Professional Standards Commission investigating DeKalb superintendent

DeKalb School Superintendent Steve Green speaks at the school board’s meeting Wednesday, Feb. 13, 2019. EMILY HANEY /

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DeKalb School Superintendent Steve Green speaks at the school board’s meeting Wednesday, Feb. 13, 2019. EMILY HANEY /

DeKalb County School District Superintendent Steve Green is under investigation by the Georgia Professional Standards Commission, officials confirmed.

Professional Standards Commission officials would not comment on why they are investigating Green, citing the ongoing investigation.

“There is an active investigation against Mr. Green,” officials said via email.

District officials said Green only is involved in a current investigation through his capacity as superintendent. They confirmed the district received a request from the state agency for information regarding the terminations of several employees.

“There is no pending complaint, contention or claim that Superintendent Green personally engaged in any individual wrongdoing as he is not involved in the decision making processes regarding which terminations to report to the PSC,” district officials said Wednesday. “We look forward to working with the PSC to ensure they have a full opportunity to review the terminations of certificated personnel.”

Green was chosen as the sole finalist to lead the DeKalb County School District in 2015. He came to metro Atlanta from Kansas City, where he had led the public school district  of about 16,000 students for three years.

DeKalb County’s school district has about 102,000 students, according to the district.

The Georgia Professional Standards Commission investigates certifications when it is believes someone has violated one of its 10 standards, which include abiding by federal, state and local laws, maintaining professional relationships with students and demonstrating professional conduct, among other things.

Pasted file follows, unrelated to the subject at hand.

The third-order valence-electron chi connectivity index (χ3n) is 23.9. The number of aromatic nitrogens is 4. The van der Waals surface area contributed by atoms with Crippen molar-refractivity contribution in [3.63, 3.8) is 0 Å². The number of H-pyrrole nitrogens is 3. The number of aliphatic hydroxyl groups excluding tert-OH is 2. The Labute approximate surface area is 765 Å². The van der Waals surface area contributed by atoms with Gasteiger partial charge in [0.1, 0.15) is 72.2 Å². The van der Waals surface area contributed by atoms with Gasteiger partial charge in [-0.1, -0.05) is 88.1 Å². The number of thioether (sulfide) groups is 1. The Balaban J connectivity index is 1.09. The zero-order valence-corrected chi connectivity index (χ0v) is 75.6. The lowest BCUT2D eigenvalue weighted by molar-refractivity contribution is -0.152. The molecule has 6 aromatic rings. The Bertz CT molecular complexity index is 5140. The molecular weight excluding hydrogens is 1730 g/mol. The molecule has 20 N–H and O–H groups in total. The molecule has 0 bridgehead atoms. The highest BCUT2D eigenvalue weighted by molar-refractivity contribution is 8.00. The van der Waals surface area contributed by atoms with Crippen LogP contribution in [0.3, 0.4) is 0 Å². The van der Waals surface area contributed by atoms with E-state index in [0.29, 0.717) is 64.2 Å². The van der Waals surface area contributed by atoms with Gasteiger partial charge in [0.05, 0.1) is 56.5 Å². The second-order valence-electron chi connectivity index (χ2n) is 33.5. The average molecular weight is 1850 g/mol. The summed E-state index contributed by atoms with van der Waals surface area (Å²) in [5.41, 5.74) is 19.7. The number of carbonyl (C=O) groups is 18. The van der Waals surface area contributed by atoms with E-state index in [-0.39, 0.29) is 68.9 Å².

Green was called a change agent when he first arrived, but little has come to fruition under his leadership. The district boasts its highest graduation rate, but standardized test scores are flat and teacher turnover continues at the highest rate among metro Atlanta school districts.

The district has come under fire for its hiring, with the district employing hundreds of teachers through certification waivers, which allow uncertified teachers to lead classrooms. Many were supposed to work toward full certification, but many remain on staff without clearly laid out certification paths.

Several hires in recent years that came under fire were eventually found to have been avoidable by The Atlanta Journal-Constitution, including a teacher forced to resign in late 2017 after The AJC reported she had been fired from a previous district for allegedly abusing students. Another teacher was forced to retire in 2016 but was rehired in 2017 as a substitute despite a note in her personnel file stating she could no longer be employed by the district. A high school math teacher was hired in 2018 after abruptly leaving several jobs at different metro Atlanta school districts. He later walked off the job at Tucker High School and was allowed to resign.

None of those teachers was reported to the Georgia Professional Standards Commission for standards violations.

Neither was Michael De'Sean White, taken out of his classroom in handcuffs last year and charged in a 2016 gang-related double-homicide.

Green's cabinet has been in a bit of upheaval as well, with the reassignment of the chief of staff and losses of the chief operations officer, chief information officerchief legal officer, chief human capital management officer and chief communications and community relations officer in the last 10 months.